In Obama we trust? (JERUSALEM POST) By HERB KEINON 06/01/12)
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In the end, the whole question of what Israel should do about Iran
boils down to a simple question: Does Jerusalem trust Washington? Do
Prime Minister Binyamin Netanyahu and his closest ministers – those
who may ultimately have to decide whether or not to attack Iran –
believe US President Barack Obama when he says the US will not permit
Iran to acquire nuclear arms? To hear Netanyahu speak about the
Iranian issue this week – in light of last week’s round of talks in
Baghdad between Iran and the world powers known as the P5+1 – the
answer is not an unequivocal yes.
Netanyahu, briefed fully by the Americans about the talks with Iran,
went public with criticism of the P5+1 negotiation approach.
“Not only do the sanctions need to be harsher, the demands on Iran
for which the sanctions are imposed must be strengthened and the
powers must insist that Iran fulfill these demands in full,” the
prime minister said this week at a speech to the Institute for
National Security Studies (INSS) annual conference in Tel Aviv that
dealt at length with the Iranian question.
Reiterating what Israel believes must be the demands, Netanyahu
said, “Iran must stop all enrichment of nuclear material; it must
remove all materials enriched to date from its territory; and it must
dismantle its underground nuclear enrichment plant at Qom. Only a
specific Iranian commitment during negotiations to meet all three
demands and a clear confirmation that they have been executed can
stop Iran’s nuclear plan. This should be the goal of the
negotiations. But I must say regretfully that this is not what is
asked of Iran today.”
Netanyahu said that while the powers should be demanding that “Iran
stop all enrichment in light of its serial violations,” there is no
such blanket demand on the table. While he praised the imposition of
heavy economic sanctions on Iran, he said it “must be accompanied by
the demands I outlined. It is the combination of the two that will
lead to the stopping of the Iranian nuclear program. It is very
possible that the Iranians will temporarily stop their enrichment at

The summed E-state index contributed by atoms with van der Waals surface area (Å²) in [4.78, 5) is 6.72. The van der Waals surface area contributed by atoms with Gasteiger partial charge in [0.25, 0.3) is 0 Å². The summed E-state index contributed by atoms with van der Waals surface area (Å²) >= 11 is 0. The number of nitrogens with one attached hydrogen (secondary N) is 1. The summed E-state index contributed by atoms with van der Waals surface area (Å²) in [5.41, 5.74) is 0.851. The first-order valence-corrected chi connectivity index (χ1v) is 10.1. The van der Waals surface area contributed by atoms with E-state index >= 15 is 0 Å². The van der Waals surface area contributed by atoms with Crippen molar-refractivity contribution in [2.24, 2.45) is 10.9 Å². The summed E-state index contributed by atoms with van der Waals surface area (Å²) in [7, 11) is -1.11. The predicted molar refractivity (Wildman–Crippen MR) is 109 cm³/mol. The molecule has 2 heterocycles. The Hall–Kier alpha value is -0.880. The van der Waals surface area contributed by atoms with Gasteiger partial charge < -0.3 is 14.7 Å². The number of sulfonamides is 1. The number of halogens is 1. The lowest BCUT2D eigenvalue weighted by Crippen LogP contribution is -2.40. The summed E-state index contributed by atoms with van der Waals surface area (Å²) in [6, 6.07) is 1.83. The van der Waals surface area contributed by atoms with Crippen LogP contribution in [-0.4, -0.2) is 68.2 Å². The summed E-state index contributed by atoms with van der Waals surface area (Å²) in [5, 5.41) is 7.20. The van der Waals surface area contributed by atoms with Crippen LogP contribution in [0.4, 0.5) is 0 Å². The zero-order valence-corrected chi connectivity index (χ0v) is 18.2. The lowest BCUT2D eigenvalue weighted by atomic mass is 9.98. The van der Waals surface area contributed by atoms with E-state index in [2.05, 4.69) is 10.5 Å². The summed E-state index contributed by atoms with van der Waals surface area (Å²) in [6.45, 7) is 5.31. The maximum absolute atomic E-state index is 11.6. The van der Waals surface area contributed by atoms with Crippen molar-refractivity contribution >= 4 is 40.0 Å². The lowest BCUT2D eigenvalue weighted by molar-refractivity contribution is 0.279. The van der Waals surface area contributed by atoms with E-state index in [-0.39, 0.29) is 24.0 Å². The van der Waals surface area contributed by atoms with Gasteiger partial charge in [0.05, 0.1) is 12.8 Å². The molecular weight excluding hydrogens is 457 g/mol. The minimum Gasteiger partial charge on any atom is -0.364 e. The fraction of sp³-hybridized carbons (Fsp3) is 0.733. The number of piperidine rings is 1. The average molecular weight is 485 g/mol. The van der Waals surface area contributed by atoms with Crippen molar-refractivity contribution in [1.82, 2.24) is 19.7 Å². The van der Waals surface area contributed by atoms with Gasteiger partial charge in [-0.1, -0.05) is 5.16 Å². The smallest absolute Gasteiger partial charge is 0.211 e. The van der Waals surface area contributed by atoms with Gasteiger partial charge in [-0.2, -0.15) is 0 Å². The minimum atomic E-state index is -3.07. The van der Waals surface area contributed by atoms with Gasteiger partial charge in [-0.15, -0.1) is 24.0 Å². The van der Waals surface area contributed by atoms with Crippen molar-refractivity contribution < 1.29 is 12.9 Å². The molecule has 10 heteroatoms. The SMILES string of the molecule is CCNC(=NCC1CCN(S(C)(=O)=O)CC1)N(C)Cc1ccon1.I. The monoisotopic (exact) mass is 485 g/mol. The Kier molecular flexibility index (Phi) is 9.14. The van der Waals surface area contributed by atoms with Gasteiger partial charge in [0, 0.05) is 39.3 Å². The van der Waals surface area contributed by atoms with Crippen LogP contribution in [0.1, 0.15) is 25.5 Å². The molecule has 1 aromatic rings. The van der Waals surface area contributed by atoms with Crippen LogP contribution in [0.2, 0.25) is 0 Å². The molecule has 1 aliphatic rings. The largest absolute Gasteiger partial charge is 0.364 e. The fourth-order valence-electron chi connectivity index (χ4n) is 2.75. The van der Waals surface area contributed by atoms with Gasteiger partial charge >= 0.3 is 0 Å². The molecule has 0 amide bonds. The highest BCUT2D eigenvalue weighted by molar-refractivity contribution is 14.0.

20% percent, but that is not enough. The test will be if the Iranians
will agree to stop all enrichment, remove all enriched material and
to dismantle their underground nuclear facility at Qom. This is the
test and there is no other.”
Netanyahu’s words did not sound like a resounding vote of confidence
in the US – and the P5+1’s – abilities to get the job done through
And if the negotiations don’t work, does Israel trust that the US
will indeed take the military option off the table and actually use
it to prevent a nuclear Iran, as Washington has pledged? Obama and
other officials have said over and over that Iran will not be allowed
to go nuclear and that the US policy is to prevent them from
achieving nuclear weapons. Containment, Obama said earlier this year,
was not an option – prevention is the goal.
But if that is the stated policy declared by everyone from the US
president on down, why the doubt and why all the internal debate
inside Israel about whether it needs to go it alone? Simple, former
Netanyahu National Security Council Uzi Arad said at the INSS
conference; Because there is a considerable distance between
declarations and actions.
Because there are other trends in US policy that could, in the end,
outweigh the original rationale of preventing an Iranian bomb at all
costs to preserve Middle East stability and stop nuclear
proliferation in the region.
And because there are counter voices in the US – including from
influential think-tanks like the Rand Corporation – putting out
reports “intoxicated with the concept of preparation and deterrence”
which are preparing the US for the inevitable – a nuclear Iran.
All those things sow doubt.
The belief that the US would act militarily as a last resort needed
to be strengthened for a number of reasons, Arad said, including for
tactical considerations in the current round of talks. For an
agreement that will satisfy the US to emerge from the talks,
Washington needed to radiate “more determination that if it does not
go well, the US will turn to other means,” Arad declared.
He added that trust that the US means what it says can be